Silly companies, has no one told you that we are in a
deprerecession? When you hire an H1(b) for a US job, you hamper the recovery. When you refuse to consider an unemployed applicant, you shoot yourself in the face.
... firms that hire unemployed job seekers could also benefit from a recently-passed tax break that essentially exempts them from paying the 6.2% of the new hire's wages in Social Security taxes for the rest of this year. - Out-of-work job applicants told unemployed need not applyYes, people, you are losing out on a tax break if you pass over the unemployed.
Oh, by the way, lifting and carrying are not IT skills. They really aren't. They are just excuses not to hire women, older people, and/or the disabled. I don't care how you try to spin it, how you try to justify it, but it's just discrimination. All you'll end up with if you want your expensive systems people to lift and haul stuff is geeks with bad backs and expensive workman's comp bills. Get carts or hire cheap people for the grunt labor, don't risk your expensive equipment on some geek trying to be macho. Flat screen monitors don't weight 5 pounds.
Lose the bias against older folks, seriously. I don't know how many times I have had to clean up after the young cowboy or reinvent the wheel type because the company only wanted "new, fresh" recent college grads (read that as "people under 3"). Don't expect a really experienced person to answer trivia questions on a phone screen, either. The petty details and file names? We look those up, because they change over the years, and move from distro/variant to distro/variant. I don't keep the syntax for every type of config file that I've ever touched in my head. Even standards like Apache, or Kickstart, have changed over the last 8 years. That may seem like slow change, but to an experienced person, that rate of change is a ridiculous amount of memorization for the purpose of passing phone screens every three years. Cut it out.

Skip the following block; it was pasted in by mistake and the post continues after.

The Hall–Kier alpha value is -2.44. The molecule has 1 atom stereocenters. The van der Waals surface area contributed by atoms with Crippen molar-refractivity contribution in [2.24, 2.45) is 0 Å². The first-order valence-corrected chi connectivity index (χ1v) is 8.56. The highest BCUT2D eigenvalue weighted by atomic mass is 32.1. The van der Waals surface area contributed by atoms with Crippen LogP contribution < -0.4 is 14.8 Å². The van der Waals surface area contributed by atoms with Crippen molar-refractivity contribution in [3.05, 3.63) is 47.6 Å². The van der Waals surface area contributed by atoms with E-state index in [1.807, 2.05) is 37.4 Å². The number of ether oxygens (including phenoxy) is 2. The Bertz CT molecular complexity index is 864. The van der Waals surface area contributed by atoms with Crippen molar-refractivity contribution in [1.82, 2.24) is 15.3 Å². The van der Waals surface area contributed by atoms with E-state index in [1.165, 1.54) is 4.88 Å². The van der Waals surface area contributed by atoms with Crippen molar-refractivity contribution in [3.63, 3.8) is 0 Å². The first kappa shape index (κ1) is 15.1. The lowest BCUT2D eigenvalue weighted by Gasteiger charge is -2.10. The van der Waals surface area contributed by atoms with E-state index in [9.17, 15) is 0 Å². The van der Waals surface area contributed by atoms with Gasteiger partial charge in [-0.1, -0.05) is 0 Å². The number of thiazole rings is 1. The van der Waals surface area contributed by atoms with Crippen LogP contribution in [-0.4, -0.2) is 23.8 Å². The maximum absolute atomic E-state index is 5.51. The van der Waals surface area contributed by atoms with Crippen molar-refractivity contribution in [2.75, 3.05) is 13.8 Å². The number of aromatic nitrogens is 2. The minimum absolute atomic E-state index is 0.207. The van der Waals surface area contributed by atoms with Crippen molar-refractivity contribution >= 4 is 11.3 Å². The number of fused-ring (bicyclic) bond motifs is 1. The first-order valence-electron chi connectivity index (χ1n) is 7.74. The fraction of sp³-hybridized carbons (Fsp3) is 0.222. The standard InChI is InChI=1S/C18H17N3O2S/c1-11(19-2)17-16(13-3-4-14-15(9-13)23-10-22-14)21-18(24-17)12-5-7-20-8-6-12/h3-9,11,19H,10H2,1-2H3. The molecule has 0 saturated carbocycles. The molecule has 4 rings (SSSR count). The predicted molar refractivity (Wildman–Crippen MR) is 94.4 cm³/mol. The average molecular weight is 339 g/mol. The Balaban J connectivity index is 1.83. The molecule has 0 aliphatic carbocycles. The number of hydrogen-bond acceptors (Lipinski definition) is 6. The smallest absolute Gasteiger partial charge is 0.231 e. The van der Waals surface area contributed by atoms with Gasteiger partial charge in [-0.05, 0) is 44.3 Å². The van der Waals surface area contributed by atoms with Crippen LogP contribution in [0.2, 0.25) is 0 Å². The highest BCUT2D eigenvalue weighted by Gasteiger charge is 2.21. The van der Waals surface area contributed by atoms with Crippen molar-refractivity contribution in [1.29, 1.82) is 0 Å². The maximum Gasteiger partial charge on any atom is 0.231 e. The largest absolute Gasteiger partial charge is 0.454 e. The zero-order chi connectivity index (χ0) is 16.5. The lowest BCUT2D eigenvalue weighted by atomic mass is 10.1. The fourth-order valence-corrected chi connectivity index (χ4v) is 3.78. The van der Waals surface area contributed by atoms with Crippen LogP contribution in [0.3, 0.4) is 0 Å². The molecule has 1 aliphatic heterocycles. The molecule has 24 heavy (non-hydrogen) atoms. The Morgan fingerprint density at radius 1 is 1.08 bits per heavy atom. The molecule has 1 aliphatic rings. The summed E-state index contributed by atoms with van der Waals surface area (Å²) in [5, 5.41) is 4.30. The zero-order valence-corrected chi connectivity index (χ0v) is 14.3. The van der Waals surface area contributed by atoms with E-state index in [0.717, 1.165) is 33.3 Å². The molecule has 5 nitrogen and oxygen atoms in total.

I realize that there are so many fakers out there that you actually have to ask "What is a man page?" I laughed when one interviewer told me that. (I didn't get the job because they *assumed* I couldn't lift 5 pounds - I can, but shouldn't need to.) If you're going to fake knowing about Unix/Linux, do your frigging homework. Know what RTFM means. But interviewers need to realize that those of us that do RTFM don't need to memorize - that's why we RTFM.
Oh, and for those of you who say "just get a job, any job" - go screw yourselves. Most sensible employers will not hire overqualified people because they will leave for their regular career as soon as they can. This means that not only can I not be considered for an entry level NOC job (which I would gladly take at this point, just to beef up the networking side of my resume), I will never be considered for a clerk, waitress, fast food, warehouse or even clerical job again, except maybe as a temp - and then only for a one or two day "day labor" gig, not a real job. So no, I really can't go work at MacDonalds or WalMart. Stop suggesting that I apply.